How about mathematics? A fully automatic math-solving machine has been a dream since the birth of the word "artificial intelligence," but it has stayed at the level of arithmetic for a long, long time. Last year, we finally succeeded in developing a system which solved pre-university-level problems from end to end, like this one. This is the original problem written in Japanese, and we had to teach it 2,000 mathematical axioms and 8,000 Japanese words to make it accept the problems written in natural language. And it is now translating the original problems into machine-readable formulas. Weird, but it is now ready to solve it, I think. Go and solve it. Yes! It is now executing symbolic computation. Even more weird, but probably this is the most fun part for the machine.

Now it outputs a perfect answer, though its proof is impossible to read, even for mathematicians. Anyway, last year our robot was among the top one percent in the second stage written exam in mathematics.

Thank you.

So, did it enter Todai? No, not as I expected. Why? Because it doesn't understand any meaning. Let me show you a typical error it made in the English test.

Two people are talking. For us, who can understand the situation. It is obvious number four is the correct answer, right? But Todai Robot chose number two, even after learning 15 billion English sentences using deep learning technologies. OK, so now you might understand what I said: modern AIs do not read, do not understand. They only disguise as if they do.

This is the distribution graph of half a million students who took the same exam as Todai Robot. Now our Todai Robot is among the top 20 percent, and it was capable to pass more than 60 percent of the universities in Japan—but not Todai. But see how it is beyond the volume zone of to-be white-collar workers.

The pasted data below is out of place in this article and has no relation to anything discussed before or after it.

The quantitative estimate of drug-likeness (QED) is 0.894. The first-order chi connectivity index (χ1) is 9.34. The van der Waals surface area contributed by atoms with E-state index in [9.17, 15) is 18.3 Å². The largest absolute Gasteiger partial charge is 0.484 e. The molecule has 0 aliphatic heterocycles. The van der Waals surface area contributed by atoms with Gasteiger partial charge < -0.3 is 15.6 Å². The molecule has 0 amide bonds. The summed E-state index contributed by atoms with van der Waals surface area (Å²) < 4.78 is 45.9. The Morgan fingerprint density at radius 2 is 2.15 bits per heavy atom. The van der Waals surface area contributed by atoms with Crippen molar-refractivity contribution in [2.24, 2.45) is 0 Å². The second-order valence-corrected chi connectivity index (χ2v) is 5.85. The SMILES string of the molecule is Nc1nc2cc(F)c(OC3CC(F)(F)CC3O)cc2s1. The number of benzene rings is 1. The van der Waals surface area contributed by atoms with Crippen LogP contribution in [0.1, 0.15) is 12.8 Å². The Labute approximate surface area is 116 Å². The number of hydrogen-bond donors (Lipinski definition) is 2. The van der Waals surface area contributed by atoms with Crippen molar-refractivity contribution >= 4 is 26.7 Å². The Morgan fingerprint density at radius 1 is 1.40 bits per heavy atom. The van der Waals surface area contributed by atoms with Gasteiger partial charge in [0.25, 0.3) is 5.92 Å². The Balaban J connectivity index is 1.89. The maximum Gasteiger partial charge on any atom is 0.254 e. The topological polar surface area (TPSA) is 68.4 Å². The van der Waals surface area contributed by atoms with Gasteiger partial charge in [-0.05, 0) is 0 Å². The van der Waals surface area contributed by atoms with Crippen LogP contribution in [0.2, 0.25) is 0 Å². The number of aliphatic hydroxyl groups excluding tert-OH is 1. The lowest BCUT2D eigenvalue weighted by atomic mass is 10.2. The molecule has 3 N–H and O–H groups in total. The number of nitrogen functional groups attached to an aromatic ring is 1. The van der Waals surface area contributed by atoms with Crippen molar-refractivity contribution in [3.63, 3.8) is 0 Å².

You might think I was delighted. After all, my robot was surpassing students everywhere. Instead, I was alarmed. How on earth could this unintelligent machine outperform students—our children? Right? I decided to investigate what was going on in the human world. I took hundreds of sentences from high school textbooks and made easy multiple-choice quizzes, and asked thousands of high school students to answer.

Here is an example.

Of course, the original problems are written in Japanese, their mother tongue. Obviously, Christianity is the answer, isn't it? It's written! And Todai Robot chose the correct answer, too. But one-third of junior high school students failed to answer this question. Do you think it is only the case in Japan? I do not think so, because Japan is always ranked among the top in OECD PISA tests, measuring 15-year-old students' performance in mathematics, science and reading every three years.

We have been believing that everybody can learn and learn well, as long as we provide good learning materials free on the web so that they can access through the internet. But such wonderful materials may benefit only those who can read well, and the percentage of those who can read well may be much less than we expected. How we humans will coexist with AI is something we have to think about carefully, based on solid evidence. At the same time, we have to think in a hurry because time is running out.

Thank you.

Noriko, thank you.

Thank you.

In your talk, you so beautifully give us a sense of how AIs think, what they can do amazingly and what they can't do. But—do I read you right, that you think we really need quite an urgent revolution in education to help kids do the things that humans can do better than AIs?

Yes, yes, yes. Because we humans can understand the meaning. That is something which is very, very lacking in AI. But most of the students just pack the knowledge without understanding the meaning of the knowledge, so that is not knowledge, that is just memorizing, and AI can do the same thing. So we have to think about a new type of education.

A shift from knowledge, rote knowledge, to meaning.

Mm-hmm.

Well, there's a challenge for the educators here. Thank you so much.

Thank you very much. Thank you.